Layer recommendation and SavvyRest vs SleepEZ

Hi ligerslayer,

[quote]For reference, my specs are 215 lbs, 6’5", side sleeper (with back being secondary), and my wife is 140 lbs, 5’8", we think she’s mostly a ¾ prone sleeper, but can be on her side too. We both prefer firm feel, but want to make sure we’re getting the support we need.

We ended up with one setup being M/S/F (all Talalay) and the other M/M/F (all Dunlop). I preferred Dunlop (didn’t like the “bounciness” in Talalay), but I didn’t want them to have to COMPLETELY change the setup to have both options all Dunlop. Anywho, with the Talalay M/S/F, my hip sunk in a touch too much, while on the Dunlop M/M/F, my shoulder stuck up a touch too much, and I felt an occasional pressure on my shoulder (comparable to what I’ll occasionally feel on my current mattress, but definitely not uncomfortable/painful. We also tried the Dunlop M/M/F with a Holy Lamb Deep Sleep Quilted Wool topper (2" thick).

We also did some testing the previous weekend at Soaring Heart in Seattle, and of their available configurations, we liked the firm latex base, with their thinner organic wool topper (I think it’s 2" thick).
My first question is, would a M/S/F (all Dunlop) be a good balance between the two options at SavvyRest? We didn’t get a chance to extensively test that configuration like the other two (they already stayed 45 minutes past closing to help us out).[/quote]

While I can certainly help with “how” to choose … I don’t make specific suggestions or recommendations for either a mattress, manufacturers/retailers, or combinations of materials or components because the first “rule” of mattress shopping is to always remember that you are the only one that can feel what you feel on a mattress and there are too many unknowns, variables, and personal preferences involved that are unique to each person to use a formula or for anyone to be able to predict or make a specific suggestion or recommendation about which mattress or combination of materials and components or which type of mattress would be the best “match” for you in terms of “comfort” or PPP or how a mattress will “feel” to you or compare to another mattress based on specs (either yours or a mattress), sleeping positions, or “theory at a distance” that can possibly be more accurate than your own careful testing (hopefully using the testing guidelines in step 4 of the tutorial) or your own personal sleeping experience (see mattress firmness/comfort levels in post #2 here).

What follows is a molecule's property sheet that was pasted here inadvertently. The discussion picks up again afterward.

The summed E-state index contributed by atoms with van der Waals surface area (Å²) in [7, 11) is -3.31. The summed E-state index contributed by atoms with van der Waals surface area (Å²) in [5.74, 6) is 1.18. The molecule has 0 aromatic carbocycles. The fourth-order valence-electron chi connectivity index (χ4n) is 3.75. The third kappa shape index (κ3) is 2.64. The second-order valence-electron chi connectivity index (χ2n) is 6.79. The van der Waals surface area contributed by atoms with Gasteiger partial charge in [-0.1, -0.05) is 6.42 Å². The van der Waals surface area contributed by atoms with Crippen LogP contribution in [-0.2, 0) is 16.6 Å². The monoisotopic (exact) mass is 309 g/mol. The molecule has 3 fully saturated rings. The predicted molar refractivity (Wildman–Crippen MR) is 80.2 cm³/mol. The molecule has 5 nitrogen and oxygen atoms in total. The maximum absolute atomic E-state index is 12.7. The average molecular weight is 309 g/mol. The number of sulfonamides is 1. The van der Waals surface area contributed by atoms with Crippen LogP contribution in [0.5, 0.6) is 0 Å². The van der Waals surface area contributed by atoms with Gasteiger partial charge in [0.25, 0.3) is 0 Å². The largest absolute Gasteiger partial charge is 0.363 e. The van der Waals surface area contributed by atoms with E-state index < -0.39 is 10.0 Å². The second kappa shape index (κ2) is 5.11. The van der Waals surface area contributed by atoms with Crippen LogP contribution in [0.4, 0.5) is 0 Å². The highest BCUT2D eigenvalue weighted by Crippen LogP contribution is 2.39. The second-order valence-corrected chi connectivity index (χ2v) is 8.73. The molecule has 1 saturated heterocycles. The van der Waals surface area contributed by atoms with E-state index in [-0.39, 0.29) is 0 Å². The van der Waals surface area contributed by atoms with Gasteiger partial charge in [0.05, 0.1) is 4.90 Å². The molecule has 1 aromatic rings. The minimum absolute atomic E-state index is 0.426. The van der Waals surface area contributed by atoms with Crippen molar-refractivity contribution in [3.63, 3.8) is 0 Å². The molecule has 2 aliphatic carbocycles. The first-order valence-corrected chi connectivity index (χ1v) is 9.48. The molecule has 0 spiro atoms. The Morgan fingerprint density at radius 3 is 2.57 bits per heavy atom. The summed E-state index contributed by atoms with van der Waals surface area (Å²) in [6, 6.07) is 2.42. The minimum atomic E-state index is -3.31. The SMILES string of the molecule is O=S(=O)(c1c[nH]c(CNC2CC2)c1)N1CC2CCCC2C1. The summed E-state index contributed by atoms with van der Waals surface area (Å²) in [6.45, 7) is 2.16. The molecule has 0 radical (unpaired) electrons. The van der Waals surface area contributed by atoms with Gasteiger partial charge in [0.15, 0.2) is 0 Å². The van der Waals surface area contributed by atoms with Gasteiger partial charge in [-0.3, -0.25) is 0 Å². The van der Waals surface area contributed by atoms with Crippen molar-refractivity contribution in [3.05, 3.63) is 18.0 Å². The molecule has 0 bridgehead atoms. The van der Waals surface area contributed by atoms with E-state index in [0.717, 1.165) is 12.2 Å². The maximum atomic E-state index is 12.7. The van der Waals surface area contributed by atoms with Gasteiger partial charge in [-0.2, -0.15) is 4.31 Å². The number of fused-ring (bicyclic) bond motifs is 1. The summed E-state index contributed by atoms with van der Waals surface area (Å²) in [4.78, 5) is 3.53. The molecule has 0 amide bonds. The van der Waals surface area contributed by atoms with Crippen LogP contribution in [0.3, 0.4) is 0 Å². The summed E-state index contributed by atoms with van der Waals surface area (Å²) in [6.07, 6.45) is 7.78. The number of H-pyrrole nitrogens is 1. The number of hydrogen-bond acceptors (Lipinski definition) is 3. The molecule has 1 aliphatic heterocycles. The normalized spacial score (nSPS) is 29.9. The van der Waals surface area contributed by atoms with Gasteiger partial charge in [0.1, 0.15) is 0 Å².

I’m assuming that you’ve read the mattress shopping tutorial here but two of the most important links in the tutorial that I would especially make sure you’ve read are post #2 here which has more about the different ways to choose a suitable mattress (either locally or online) that is the best “match” for you in terms of “comfort” and PPP (Posture and alignment, Pressure relief, and Personal preferences) that can help you assess and minimize the risks of making a choice that doesn’t turn out as well as you hoped for and post #13 here which has more about the most important parts of the “value” of a mattress purchase which can help you make more meaningful quality/value comparisons between mattresses in terms of suitability (how well you will sleep), durability (how long you will sleep well), and the overall value of a mattress compared to your other finalists (based on all the parts of your personal value equation that are most important to you).

While your own careful testing or personal experience is the only way to know for certain whether any mattress or combination of layers and components is a good “match” for you in terms of comfort, firmness, and PPP … when you can’t test a mattress in person then the most reliable source of guidance is always a more detailed phone conversation with a knowledgeable and experienced retailer or manufacturer that has your best interests at heart and who can help “talk you through” the specifics of their mattresses and the properties and “feel” of the materials they are using (fast or slow response, resilience, firmness etc) and the options they have available that may be the best “match” for you based on the information you provide them, any local testing you have done or mattresses you have slept on and liked or other mattresses you are considering that they are familiar with, and the “averages” of other customers that are similar to you. They will know more about “matching” their specific mattress designs and firmness levels to different body types, sleeping positions, and preferences (or to other mattresses that they are familiar with including Savvy Rest) than anyone else.